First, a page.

Re-energised after a summer lull, the U.S. dollar has been supercharged by the stark contrast in energy price shocks faced either side of the Atlantic – one that’s pummelled the pound and euro again this week.
Despite ‘long dollars’ being cited as the most crowded trade on the planet and amid expensive long-term valuations and ebbing relative real yields, the dollar is on the march yet again to its highest in almost 20 years against the euro and post-pandemic peaks versus sterling.
With everyone seemingly in thrall to a narrative of ‘peak inflation’ stateside, where a drop of more than 20% in gasoline pump prices since June to under $4 per gallon appears to have lifted the economy there again, you’d barely notice in Europe.
The relationship between crude and retail petrol prices is less lockstep in Europe of course. But the relentless and blinding squeeze in natural gas prices due to the West’s stand-off with Russia over Ukraine may hurt households and businesses far more into the coming winter – sapping budgets, quickening inflation, lifting interest rates and hastening recession.
With market prices for natural gas already more than six times what they were a year ago – perhaps in part due to frantic early storage to avoid winter rationing – currency markets are again rethinking the relative growth and inflation hit.
Economists now expect euro zone inflation to hit double digits by year-end. Britain is already there, recording annual price rises above 10% last month and Citi economists now suspect rising energy price caps and home heating bills could see it hit 18% next year – five points above the Bank of England call.
Steven Bell, director of multi-strategy investments at Columbia Threadneedle, describes the “extraordinary divergence” in energy prices between Europe and the United States, “almost inevitable recession” in Europe this winter, and an “impending disaster” in Britain.
Bell points out that natural gas prices in Europe and the UK are now a whopping eight times those on the other side of the Atlantic. And while some government support is likely, average UK household energy bills are set to rise by an unprecedented 3,000 pounds in less than 12 months.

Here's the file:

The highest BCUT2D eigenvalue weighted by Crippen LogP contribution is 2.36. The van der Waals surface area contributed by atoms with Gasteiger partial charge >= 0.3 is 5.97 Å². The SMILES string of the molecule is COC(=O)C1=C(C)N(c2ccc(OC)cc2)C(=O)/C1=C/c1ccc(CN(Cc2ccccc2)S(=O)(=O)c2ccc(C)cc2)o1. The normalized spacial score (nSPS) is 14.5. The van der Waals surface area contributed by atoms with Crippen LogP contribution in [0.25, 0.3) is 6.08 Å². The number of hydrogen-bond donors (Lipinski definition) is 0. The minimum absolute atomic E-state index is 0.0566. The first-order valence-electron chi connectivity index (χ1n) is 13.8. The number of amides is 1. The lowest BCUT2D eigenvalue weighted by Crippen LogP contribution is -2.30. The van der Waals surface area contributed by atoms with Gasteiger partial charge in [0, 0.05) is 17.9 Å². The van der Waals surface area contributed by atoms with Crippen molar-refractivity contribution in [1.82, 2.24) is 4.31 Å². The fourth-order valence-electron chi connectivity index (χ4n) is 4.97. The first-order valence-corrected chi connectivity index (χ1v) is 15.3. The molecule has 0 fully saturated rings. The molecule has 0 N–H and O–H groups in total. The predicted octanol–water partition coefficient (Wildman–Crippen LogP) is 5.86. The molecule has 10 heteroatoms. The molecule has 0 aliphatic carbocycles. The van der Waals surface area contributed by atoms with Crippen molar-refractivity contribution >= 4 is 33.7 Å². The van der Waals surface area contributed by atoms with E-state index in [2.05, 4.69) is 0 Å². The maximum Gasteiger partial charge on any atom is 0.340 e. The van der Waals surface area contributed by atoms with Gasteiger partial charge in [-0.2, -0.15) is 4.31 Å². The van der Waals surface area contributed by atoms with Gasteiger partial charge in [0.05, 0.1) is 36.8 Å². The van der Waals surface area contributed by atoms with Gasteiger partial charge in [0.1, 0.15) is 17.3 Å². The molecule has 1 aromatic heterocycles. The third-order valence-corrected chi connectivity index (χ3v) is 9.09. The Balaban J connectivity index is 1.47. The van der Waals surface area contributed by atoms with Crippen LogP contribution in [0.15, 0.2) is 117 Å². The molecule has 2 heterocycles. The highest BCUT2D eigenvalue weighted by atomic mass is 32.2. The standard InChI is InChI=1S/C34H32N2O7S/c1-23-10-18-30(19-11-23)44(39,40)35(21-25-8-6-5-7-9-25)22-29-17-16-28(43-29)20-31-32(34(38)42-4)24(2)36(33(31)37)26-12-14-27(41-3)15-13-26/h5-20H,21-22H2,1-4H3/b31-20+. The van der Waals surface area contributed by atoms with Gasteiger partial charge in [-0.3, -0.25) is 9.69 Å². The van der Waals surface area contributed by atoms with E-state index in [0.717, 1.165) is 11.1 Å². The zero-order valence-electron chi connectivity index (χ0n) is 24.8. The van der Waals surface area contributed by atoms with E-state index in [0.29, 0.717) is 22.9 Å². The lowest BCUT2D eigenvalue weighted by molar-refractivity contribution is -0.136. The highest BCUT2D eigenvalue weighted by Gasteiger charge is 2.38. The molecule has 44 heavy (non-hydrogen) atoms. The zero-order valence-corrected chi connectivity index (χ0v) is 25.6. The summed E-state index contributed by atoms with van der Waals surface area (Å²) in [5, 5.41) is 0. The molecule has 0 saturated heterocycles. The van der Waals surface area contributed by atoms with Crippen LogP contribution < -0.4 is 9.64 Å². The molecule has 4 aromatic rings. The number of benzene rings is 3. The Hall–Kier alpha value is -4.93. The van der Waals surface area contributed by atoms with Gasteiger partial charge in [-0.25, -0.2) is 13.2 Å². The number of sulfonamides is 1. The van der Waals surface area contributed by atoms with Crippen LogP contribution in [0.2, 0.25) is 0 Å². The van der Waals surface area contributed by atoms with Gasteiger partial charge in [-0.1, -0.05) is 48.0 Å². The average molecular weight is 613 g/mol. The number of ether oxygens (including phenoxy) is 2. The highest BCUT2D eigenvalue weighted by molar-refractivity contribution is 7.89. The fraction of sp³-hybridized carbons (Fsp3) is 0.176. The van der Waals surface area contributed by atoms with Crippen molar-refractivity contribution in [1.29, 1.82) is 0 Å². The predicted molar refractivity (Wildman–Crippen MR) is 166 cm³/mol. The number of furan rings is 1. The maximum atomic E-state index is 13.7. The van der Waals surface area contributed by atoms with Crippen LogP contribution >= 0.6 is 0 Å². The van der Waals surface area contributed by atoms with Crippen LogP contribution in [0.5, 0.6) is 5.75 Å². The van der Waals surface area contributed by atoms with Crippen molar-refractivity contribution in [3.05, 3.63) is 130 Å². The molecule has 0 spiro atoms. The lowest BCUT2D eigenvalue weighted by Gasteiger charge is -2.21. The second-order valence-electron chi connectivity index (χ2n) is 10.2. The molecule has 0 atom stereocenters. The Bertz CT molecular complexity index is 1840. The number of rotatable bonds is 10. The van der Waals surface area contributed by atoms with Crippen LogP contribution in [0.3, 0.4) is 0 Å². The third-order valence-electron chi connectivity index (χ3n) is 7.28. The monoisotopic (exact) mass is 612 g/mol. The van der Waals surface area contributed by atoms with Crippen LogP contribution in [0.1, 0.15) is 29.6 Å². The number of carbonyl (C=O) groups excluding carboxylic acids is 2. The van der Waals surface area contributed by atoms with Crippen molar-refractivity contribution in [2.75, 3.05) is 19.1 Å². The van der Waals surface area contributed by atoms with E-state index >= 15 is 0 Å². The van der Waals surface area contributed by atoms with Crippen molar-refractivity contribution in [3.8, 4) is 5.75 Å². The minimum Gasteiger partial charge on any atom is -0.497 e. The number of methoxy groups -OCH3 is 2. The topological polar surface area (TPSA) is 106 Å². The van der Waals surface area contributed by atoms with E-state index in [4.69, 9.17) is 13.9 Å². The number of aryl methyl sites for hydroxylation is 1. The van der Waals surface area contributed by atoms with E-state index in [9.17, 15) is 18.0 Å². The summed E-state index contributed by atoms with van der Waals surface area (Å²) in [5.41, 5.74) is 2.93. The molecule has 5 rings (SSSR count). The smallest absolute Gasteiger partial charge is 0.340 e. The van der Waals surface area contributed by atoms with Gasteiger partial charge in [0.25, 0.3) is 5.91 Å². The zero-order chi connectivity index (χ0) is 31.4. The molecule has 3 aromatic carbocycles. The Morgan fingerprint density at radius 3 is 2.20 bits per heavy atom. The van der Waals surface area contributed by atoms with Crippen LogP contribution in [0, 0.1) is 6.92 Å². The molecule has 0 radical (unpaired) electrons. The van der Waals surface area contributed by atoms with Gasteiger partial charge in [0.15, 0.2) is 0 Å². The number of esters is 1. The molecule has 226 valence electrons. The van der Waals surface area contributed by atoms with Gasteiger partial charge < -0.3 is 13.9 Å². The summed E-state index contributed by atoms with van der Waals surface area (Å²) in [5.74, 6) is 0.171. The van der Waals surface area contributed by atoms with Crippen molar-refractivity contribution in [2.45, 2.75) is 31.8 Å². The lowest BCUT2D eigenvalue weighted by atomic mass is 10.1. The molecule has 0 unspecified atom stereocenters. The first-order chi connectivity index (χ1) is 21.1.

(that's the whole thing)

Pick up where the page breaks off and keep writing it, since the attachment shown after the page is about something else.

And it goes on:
Added to the growth hit, markets also suspect the recessionary impact of that shock may see European central banks hold back more on interest rate rises than the recently emboldened Federal Reserve hawks.
Faced with such a macro mismatch and potentially stark U.S. outperformance over the winter, currency markets raced to adjust.
“The mighty dollar could get even mightier,” said Bell.
And yet there’s still a gnawing sense that the dollar should already have much of this on board.
Francesca Fornasari, head of currency solutions at Insight Investment, said FX markets were clearly now “laser focused” on the transatlantic energy price differential.
But she reckoned the dollar still looked very expensive and may find gains much harder from here.
While the contrasting energy shock seemed impossible to see beyond, relative shifts in that story were not inconceivable, business surveys from August showed no sizeable European underperformance yet, and investors are already very underweight European assets in preparation.
Bank of America’s monthly fund manager survey, for example, shows a net 34% of global funds underweight European stocks – a reading that’s two standard deviations below long-term averages and in sharp relief to the net overweight in U.S. equities.
That thins the oxygen levels for the lofty greenback.
“Valuations are extremely stretched for the dollar,” said Fornasari. “It’s about 20% overvalued on fair value models – some of the most extreme levels of the past 30 years.”
“To be long a currency that’s 20% overvalued is an uncomfortable position for any investor.”
“Overweight positioning in dollars is not going to stop it going higher but it will make gains from here more difficult.”
What could change the story?
Government supports may offset worse-case scenarios in Europe or natural gas prices could quickly subside once storage levels hit max or global recession fears rapidly crimp demand for energy. That said, the dollar tends to benefit in times of global recession anyway as scared overseas U.S. investment returns to home markets or just dollar cash – now more attractive nominally than its been for years.
The flipside could be another worsening of U.S. domestic activity, an over-eager Fed or even anxiety about the U.S. midterm elections.
For all the new ground broken against the euro and sterling this week, the dollar’s index still hasn’t topped the June peaks. It may need more energy to leap that hurdle.
Mike Dolan is editor-at-large for finance and markets at Reuters News. The views expressed here are his own.